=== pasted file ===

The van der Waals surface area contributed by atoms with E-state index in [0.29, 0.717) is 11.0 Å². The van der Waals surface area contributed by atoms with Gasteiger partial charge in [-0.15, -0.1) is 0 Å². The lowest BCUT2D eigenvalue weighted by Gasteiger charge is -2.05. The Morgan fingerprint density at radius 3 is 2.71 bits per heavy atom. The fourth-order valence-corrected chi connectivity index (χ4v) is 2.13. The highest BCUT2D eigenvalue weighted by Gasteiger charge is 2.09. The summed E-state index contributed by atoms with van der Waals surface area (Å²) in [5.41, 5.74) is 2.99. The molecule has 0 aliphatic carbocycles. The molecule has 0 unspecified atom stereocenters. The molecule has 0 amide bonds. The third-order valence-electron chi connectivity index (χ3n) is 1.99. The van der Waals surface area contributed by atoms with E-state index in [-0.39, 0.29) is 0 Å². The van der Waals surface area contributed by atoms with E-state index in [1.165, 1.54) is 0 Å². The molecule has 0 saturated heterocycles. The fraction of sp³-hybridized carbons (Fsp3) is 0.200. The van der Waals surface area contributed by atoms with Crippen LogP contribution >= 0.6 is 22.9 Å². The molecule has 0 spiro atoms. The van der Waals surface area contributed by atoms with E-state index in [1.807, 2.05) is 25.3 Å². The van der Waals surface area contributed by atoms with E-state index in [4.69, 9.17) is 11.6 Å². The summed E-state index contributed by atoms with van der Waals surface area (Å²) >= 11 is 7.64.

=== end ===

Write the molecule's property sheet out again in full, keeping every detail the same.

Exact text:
The van der Waals surface area contributed by atoms with E-state index in [0.29, 0.717) is 11.0 Å². The van der Waals surface area contributed by atoms with Gasteiger partial charge in [-0.15, -0.1) is 0 Å². The lowest BCUT2D eigenvalue weighted by Gasteiger charge is -2.05. The Morgan fingerprint density at radius 3 is 2.71 bits per heavy atom. The fourth-order valence-corrected chi connectivity index (χ4v) is 2.13. The highest BCUT2D eigenvalue weighted by Gasteiger charge is 2.09. The summed E-state index contributed by atoms with van der Waals surface area (Å²) in [5.41, 5.74) is 2.99. The molecule has 0 aliphatic carbocycles. The molecule has 0 unspecified atom stereocenters. The molecule has 0 amide bonds. The third-order valence-electron chi connectivity index (χ3n) is 1.99. The van der Waals surface area contributed by atoms with E-state index in [-0.39, 0.29) is 0 Å². The van der Waals surface area contributed by atoms with E-state index in [1.165, 1.54) is 0 Å². The molecule has 0 saturated heterocycles. The fraction of sp³-hybridized carbons (Fsp3) is 0.200. The van der Waals surface area contributed by atoms with Crippen LogP contribution >= 0.6 is 22.9 Å². The molecule has 0 spiro atoms. The van der Waals surface area contributed by atoms with E-state index in [1.807, 2.05) is 25.3 Å². The van der Waals surface area contributed by atoms with E-state index in [4.69, 9.17) is 11.6 Å². The summed E-state index contributed by atoms with van der Waals surface area (Å²) >= 11 is 7.64.